I didn't sleep much last night. I don't know if I would have slept better, were I convinced that I'm going to escape the fallout of the country being more hated, more trillions in debt, stupider about scientific research, and stupider about the environment.
Why did Kerry concede?
My guess is that it's what he said. He believed what he was told by the Ohio election officials -- that he was behind more votes than could possibly be made up by uncounted ballots and provisional ballots.
I fault Kerry for not giving more serious consideration to the paradox of the exit polls -- accurate to within 1 or 2 percent in almost every state of the Union, except Florida and Ohio. He is/was apparently incapable of extrapolating from visible Republican election fraud to considering the possibility of much larger fraud.
We don't know the scale of ballot invalidation and faulty or rigged machinery in determining the visible vote count. But we do have enough evidence of small scale "errors" that many of us would have welcomed the opportunity for more extensive investigation. We, as voters, don't have to factor in the social pressure that Kerry must obviously feel about portraying himself as an ill-mannered fool. Pressing for a complete count or a recount before conceding would certainly have left him open to vicious attacks. And it might have damaged his future Beltway political capital.
But it's disappointing to me that Kerry failed his opportunity to let us investigate the extent of error and illegitimacy in this year's vote counting process. This may be childish, after the fact -- but I have a feeling that Dean would have been willing to risk his reputation to verify what actually happened in all of those Florida and Ohio polling places.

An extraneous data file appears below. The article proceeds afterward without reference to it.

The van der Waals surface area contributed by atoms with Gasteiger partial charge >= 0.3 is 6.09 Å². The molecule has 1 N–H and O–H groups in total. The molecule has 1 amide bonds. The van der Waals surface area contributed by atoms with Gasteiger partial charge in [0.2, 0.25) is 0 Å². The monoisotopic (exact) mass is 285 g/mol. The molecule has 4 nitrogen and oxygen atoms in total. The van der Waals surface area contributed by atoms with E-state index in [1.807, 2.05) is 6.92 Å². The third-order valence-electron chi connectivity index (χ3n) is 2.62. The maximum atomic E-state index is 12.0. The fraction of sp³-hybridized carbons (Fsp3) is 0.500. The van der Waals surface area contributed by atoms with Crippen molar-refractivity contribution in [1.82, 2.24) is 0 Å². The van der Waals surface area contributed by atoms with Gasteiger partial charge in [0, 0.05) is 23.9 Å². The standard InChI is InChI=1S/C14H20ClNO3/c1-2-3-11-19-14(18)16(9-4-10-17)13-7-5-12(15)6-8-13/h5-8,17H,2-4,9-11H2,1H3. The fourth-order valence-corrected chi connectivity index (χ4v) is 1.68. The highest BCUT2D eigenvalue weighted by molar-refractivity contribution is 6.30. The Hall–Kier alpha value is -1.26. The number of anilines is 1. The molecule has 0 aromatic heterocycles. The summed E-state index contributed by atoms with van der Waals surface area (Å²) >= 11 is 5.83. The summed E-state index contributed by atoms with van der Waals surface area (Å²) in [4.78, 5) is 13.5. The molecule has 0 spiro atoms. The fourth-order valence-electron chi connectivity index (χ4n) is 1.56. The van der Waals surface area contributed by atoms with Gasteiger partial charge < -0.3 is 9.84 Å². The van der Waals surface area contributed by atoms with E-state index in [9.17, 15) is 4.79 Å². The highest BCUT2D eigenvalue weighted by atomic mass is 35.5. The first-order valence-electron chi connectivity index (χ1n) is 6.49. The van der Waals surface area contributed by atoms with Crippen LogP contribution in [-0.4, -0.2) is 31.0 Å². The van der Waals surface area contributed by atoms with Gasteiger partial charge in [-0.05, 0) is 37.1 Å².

By Occam's razor, it really is likely that Bush did win the popular vote by a large majority. We have plenty of good reasons to be upset over that -- whether or not Kerry might have won the electoral vote. But I'd like to know the truth -- and modify my thoughts and responses, accordingly.
I believe that Bush is now likely to screw us up in ways that hurt worse than before. But I don't think the answer to this is only about fighting with him and the Republicans. Yes. Let's do that, if it promises more good than harm.
But if 51% of this country's voters can look at what Bush has done and continue to vote for him -- we've got a problem worse than the thievery, incompetence, and callousness of his administration. And, I believe, it's a problem that can only be solved at the local level.
If we want change, we have to give children as many chances as we
can to grow up in environments that nurture the healthy values we believe in. So whatever we do that's actually good for them -- we have to keep doing it on a day-by-day basis (while we continue to be screwed by the Republican folly that our generation may not be able to escape).